Simple Solutions for 3 Common Laundry Problems

What do stinky, yellowed and crayon stained laundry items have in common? They’re the reason lots of people write to me. Fortunately, each of these problems has a unique method for reversing that particular laundry problem.


No matter how many times you wash those items, you just cannot get rid of the disgusting sour, mildewy odor. The problem is clear evidence of bacteria that continue to live, despite having been previously washed and dried.

Place the offending items in the washer and set it to the hottest wash cycle available. Add the amount of detergent noted in the machine’s owner manual, plus two cups white vinegar (vinegar has some bacteria-killing properties) to the wash cycle. Assuming you can stop the machine once the wash cycle is complete and drained, do that. Stop the machine. If yours is a front loader, hit press cancel. Now, re-start the wash cycle, again with the hottest water available, plus one cup baking soda this time. Allow the washer to go through a complete wash, rinse and spin as usual.

If yours is a front loader, press cancel. Now, re-start the wash cycle, again with the hottest water available, plus one cup baking soda this time. Allow the washer to go through a complete wash, rinse and spin as usual.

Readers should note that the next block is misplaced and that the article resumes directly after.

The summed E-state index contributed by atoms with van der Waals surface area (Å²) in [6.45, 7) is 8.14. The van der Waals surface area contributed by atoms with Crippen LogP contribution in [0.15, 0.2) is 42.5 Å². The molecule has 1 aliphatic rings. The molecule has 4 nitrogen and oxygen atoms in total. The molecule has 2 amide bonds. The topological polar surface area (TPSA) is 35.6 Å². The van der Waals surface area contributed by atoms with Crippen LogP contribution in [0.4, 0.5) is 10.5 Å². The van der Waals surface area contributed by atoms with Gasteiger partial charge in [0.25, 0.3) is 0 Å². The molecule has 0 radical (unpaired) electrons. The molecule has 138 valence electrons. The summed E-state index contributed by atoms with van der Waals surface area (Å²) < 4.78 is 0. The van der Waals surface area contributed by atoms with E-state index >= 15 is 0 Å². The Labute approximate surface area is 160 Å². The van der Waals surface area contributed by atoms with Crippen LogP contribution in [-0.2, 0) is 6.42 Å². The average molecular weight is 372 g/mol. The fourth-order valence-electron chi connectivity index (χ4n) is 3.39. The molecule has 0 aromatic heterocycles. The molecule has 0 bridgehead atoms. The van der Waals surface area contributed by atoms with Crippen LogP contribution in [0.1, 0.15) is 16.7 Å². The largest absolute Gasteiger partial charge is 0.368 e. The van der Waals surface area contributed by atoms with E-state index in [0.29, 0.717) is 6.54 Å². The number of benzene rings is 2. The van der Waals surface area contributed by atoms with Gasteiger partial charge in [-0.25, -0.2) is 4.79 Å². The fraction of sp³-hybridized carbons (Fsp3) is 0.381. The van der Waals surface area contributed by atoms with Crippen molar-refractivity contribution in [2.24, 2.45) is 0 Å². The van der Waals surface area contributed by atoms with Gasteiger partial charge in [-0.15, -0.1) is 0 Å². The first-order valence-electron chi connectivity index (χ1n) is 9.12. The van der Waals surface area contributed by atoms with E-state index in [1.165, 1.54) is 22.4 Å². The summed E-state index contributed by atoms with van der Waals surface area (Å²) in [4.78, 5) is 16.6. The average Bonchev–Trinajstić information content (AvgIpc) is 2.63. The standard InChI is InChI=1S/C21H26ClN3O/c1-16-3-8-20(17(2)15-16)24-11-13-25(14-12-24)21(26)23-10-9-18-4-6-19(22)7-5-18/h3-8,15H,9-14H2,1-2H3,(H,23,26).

Provided the water was hot enough, this should go a long way to removing the stench in the items you are dealing with. If you can still detect traces of the odor, repeat this process making sure you are using very hot water—140 F is ideal for killing bacteria.


Armpit stains on white t-shirts are caused by the reaction between antiperspirant ingredients and the salts in your sweat. Most antiperspirants contain aluminum compounds to reduce wetness. It is the aluminum that causes the build-up and yellowing on fabrics. The stains don’t appear overnight, but without proper washing of shirts after each wearing, the stains will start to show and the show will be yellow on white shirts.

Use one part baking soda, one part hydrogen peroxide, one part water. Make a solution of the three ingredients. You will need about 1/4 cup each of baking soda, hydrogen peroxide and water to treat one shirt. Protect your countertop or work area with a thick white towel, rub the mixture into stains and allow to sit for at least 30 minutes. Use an old soft toothbrush or bristle brush to loosen any residue and then wash as usual.


For some reason, crayons seem to find their way into little pockets and wreak havoc when the heat of the dryer causes them to melt.

Place a folded white paper towel under the stained area of fabric and then spray WD-40 lubricant directly on the crayon stain. Turn the fabric over and spray the stain on the wrong side of the fabric. Let the WD-40 work for at least fifteen minutes to loosen the waxy part of the stain. Then use a dull knife or the edge of a credit card to gently lift any crayon solids from the surface.